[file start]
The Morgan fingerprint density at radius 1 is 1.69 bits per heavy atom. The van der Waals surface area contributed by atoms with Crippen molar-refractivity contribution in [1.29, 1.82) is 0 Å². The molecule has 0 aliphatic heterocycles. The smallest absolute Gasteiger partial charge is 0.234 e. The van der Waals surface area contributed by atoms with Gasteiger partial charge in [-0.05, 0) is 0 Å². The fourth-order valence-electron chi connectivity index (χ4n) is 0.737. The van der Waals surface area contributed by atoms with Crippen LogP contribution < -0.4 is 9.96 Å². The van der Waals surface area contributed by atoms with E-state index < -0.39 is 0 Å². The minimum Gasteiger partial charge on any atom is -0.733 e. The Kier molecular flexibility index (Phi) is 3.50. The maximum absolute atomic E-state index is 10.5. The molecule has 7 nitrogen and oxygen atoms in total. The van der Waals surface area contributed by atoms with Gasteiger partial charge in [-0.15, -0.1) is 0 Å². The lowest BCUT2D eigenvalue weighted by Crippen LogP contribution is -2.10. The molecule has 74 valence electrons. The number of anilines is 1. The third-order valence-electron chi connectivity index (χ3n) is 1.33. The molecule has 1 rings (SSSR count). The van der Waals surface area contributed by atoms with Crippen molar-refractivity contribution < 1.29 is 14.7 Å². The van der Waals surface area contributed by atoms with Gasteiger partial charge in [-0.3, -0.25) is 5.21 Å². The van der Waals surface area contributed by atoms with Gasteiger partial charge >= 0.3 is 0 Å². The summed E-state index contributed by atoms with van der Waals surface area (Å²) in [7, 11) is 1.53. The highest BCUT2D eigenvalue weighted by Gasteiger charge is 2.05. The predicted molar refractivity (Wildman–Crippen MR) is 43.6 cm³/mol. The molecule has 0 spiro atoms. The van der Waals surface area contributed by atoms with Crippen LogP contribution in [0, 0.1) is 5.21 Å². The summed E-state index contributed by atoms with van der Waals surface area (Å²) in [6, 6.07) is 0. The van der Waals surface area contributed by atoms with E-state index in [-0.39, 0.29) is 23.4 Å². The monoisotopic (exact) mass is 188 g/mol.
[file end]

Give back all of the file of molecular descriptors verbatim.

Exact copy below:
The Morgan fingerprint density at radius 1 is 1.69 bits per heavy atom. The van der Waals surface area contributed by atoms with Crippen molar-refractivity contribution in [1.29, 1.82) is 0 Å². The molecule has 0 aliphatic heterocycles. The smallest absolute Gasteiger partial charge is 0.234 e. The van der Waals surface area contributed by atoms with Gasteiger partial charge in [-0.05, 0) is 0 Å². The fourth-order valence-electron chi connectivity index (χ4n) is 0.737. The van der Waals surface area contributed by atoms with Crippen LogP contribution < -0.4 is 9.96 Å². The van der Waals surface area contributed by atoms with E-state index < -0.39 is 0 Å². The minimum Gasteiger partial charge on any atom is -0.733 e. The Kier molecular flexibility index (Phi) is 3.50. The maximum absolute atomic E-state index is 10.5. The molecule has 7 nitrogen and oxygen atoms in total. The van der Waals surface area contributed by atoms with Gasteiger partial charge in [-0.15, -0.1) is 0 Å². The lowest BCUT2D eigenvalue weighted by Crippen LogP contribution is -2.10. The molecule has 74 valence electrons. The number of anilines is 1. The third-order valence-electron chi connectivity index (χ3n) is 1.33. The molecule has 1 rings (SSSR count). The van der Waals surface area contributed by atoms with Crippen molar-refractivity contribution < 1.29 is 14.7 Å². The van der Waals surface area contributed by atoms with Gasteiger partial charge in [-0.3, -0.25) is 5.21 Å². The van der Waals surface area contributed by atoms with Gasteiger partial charge >= 0.3 is 0 Å². The summed E-state index contributed by atoms with van der Waals surface area (Å²) in [7, 11) is 1.53. The highest BCUT2D eigenvalue weighted by Gasteiger charge is 2.05. The predicted molar refractivity (Wildman–Crippen MR) is 43.6 cm³/mol. The molecule has 0 spiro atoms. The van der Waals surface area contributed by atoms with Crippen LogP contribution in [0, 0.1) is 5.21 Å². The summed E-state index contributed by atoms with van der Waals surface area (Å²) in [6, 6.07) is 0. The van der Waals surface area contributed by atoms with E-state index in [-0.39, 0.29) is 23.4 Å². The monoisotopic (exact) mass is 188 g/mol.